Hoyas Count On Feeling Right at Home

Georgetown's Jeff Green leaps for a rebound in a 2005 NIT game against Cal State Fullerton at their on-campus gym, where they practice.
Georgetown's Jeff Green leaps for a rebound in a 2005 NIT game against Cal State Fullerton at their on-campus gym, where they practice. (By Pablo Martinez Monsivais -- Associated Press)
By Camille Powell
Washington Post Staff Writer
Sunday, November 19, 2006

The players for the eighth-ranked Georgetown men's basketball team won't have to travel far for tonight's game against Old Dominion. They won't have to take a bus across town to Verizon Center; instead, they'll be able to walk to McDonough Arena and play in the same gym where they practice, a rare treat.

Georgetown moved its home games off campus -- first to Landover and later downtown -- following the 1980-81 season, and just 26 games have been played on campus since then. Only a quarter of them have involved a nationally ranked Georgetown team.

Coach John Thompson III has made a priority of playing at McDonough; tonight's game marks the fourth of his three-year tenure, and he said that he would like to play at least one game at McDonough every season. Georgetown (2-0) also will play Winston-Salem State on campus on Dec. 16.

"It's nice to play in these tight quarters," Thompson said. Georgetown hasn't lost in its cozy arena since Jan. 20, 1982, when Connecticut upset the 13th-ranked Hoyas, 63-52. Since then, Georgetown has won 23 straight games at McDonough by an average of 27.8 points.

The gym's capacity -- currently listed as 2,400 -- has fluctuated over the years. In January 1984, snowy weather forced sixth-ranked Georgetown to play Providence on campus (the game was originally scheduled for Capital Centre), and 4,328 fans squeezed in. More recently, a standing-room-only crowd of 2,604 watched the Hoyas beat Cal State Fullerton in the National Invitation Tournament in March 2005.

A repeat of the frenzied atmosphere of the NIT game is what the athletic department is hoping for tonight. Students were given priority for tickets, according to Kim Frank, director of marketing and ticket operations; their season ticket package included tonight's game, while the regular season ticket package did not. Season ticket holders were able to purchase whatever tickets were not claimed by students on a first-come, first-served basis. The game is sold out. In previous seasons, tickets had been available at the door.

"The atmosphere in McDonough is real nice," junior Jonathan Wallace said. "Fans and students are closer to the game, so it's a bit louder and more intense."

Playing in familiar surroundings could help the Hoyas with their three-point shooting, which thus far has been dismal (28.6 percent). Wallace has made 50 percent (5 for 10) of his shots from beyond the arc, but the rest of the Hoyas are shooting just 20 percent (5 for 25). The sightlines in McDonough are very different, and Wallace said that it is a slightly better gym to shoot in because the walls are closer to the basket.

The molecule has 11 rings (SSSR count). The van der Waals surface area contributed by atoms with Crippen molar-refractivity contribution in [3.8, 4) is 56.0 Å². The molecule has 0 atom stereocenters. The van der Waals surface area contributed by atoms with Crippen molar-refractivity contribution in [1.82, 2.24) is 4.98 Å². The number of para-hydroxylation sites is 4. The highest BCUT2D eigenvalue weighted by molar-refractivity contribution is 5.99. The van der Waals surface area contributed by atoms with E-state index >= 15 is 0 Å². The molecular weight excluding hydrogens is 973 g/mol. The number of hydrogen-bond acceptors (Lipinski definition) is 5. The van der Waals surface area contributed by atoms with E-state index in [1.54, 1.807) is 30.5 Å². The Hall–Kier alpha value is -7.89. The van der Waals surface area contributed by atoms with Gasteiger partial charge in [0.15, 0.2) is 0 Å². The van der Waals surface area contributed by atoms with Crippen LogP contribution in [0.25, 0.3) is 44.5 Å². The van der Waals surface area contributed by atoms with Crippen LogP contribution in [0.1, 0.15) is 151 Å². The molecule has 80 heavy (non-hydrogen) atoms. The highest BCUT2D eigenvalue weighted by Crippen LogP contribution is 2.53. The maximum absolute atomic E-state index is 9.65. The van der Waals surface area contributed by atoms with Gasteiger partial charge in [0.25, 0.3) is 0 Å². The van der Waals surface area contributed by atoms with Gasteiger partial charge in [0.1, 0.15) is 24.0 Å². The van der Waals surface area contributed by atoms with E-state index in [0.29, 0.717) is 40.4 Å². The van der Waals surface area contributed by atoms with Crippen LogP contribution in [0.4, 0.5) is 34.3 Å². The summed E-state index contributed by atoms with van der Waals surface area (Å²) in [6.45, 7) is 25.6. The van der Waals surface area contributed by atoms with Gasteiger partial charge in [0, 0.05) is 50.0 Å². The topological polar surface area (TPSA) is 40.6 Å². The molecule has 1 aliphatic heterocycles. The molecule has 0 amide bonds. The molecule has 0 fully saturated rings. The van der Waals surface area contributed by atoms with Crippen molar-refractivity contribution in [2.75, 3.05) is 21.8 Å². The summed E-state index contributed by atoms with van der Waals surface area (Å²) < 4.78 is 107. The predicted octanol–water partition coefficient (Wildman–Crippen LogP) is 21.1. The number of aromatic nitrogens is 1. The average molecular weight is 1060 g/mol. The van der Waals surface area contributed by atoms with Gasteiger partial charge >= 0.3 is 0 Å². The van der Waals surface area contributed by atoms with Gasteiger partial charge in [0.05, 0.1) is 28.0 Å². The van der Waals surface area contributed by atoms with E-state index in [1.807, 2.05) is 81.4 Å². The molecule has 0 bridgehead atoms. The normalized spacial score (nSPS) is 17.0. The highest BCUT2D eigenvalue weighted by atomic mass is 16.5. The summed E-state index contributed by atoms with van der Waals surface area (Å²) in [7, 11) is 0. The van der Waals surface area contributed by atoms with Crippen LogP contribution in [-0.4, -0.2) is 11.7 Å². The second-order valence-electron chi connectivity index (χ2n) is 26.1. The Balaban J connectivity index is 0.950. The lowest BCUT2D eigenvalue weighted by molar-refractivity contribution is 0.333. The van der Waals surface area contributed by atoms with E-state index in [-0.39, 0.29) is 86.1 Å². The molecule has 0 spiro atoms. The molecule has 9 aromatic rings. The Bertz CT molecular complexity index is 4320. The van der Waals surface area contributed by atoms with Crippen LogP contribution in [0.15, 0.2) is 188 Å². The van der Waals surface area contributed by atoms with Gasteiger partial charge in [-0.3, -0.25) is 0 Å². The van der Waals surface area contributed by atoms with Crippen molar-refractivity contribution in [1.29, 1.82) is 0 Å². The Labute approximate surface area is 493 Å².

"Being comfortable helps a lot as far as being a player," said Wallace, the only Hoya who has made more than one three-point shot this season. "So playing where you practice every day helps you settle in and relax."

However, finding time to practice at Verizon Center, which is home to the Wizards and Capitals, can be tricky. It varies from year to year, according to Thompson. In his first season, the Hoyas had "a handful" of practices before their first game (it helped that the NHL was on strike at the time). Last season, Georgetown had one 90-minute practice session before its season opener against Vanderbilt (a 68-61 loss). This year, Georgetown had two practices at Verizon Center before playing Hartford.

"I have made a conscious effort to tell our guys that it does not make a difference," Thompson said. "Shooters shoot, and guys that can make shots will make shots. In a perfect world, would I prefer that we play where we practice every day? Yes. But that's not the world we live in, so why dwell on it?"

Thompson tries to make the best of the situation. When he talks to recruits, he sells them on the idea of playing inside a 20,600-seat pro arena, which has developed a much better game-day atmosphere over the past year.

"In this day and age, it seems like a lot of [programs] are moving towards practice facilities," Thompson said. "If you look at McDonough as it is going to be used on Sunday, as a home venue, then you step back and say, 'Whoa, it needs a lot of work here.' But if you look at this as it is used the other 363 days of the year, as a practice facility, it's pretty good."

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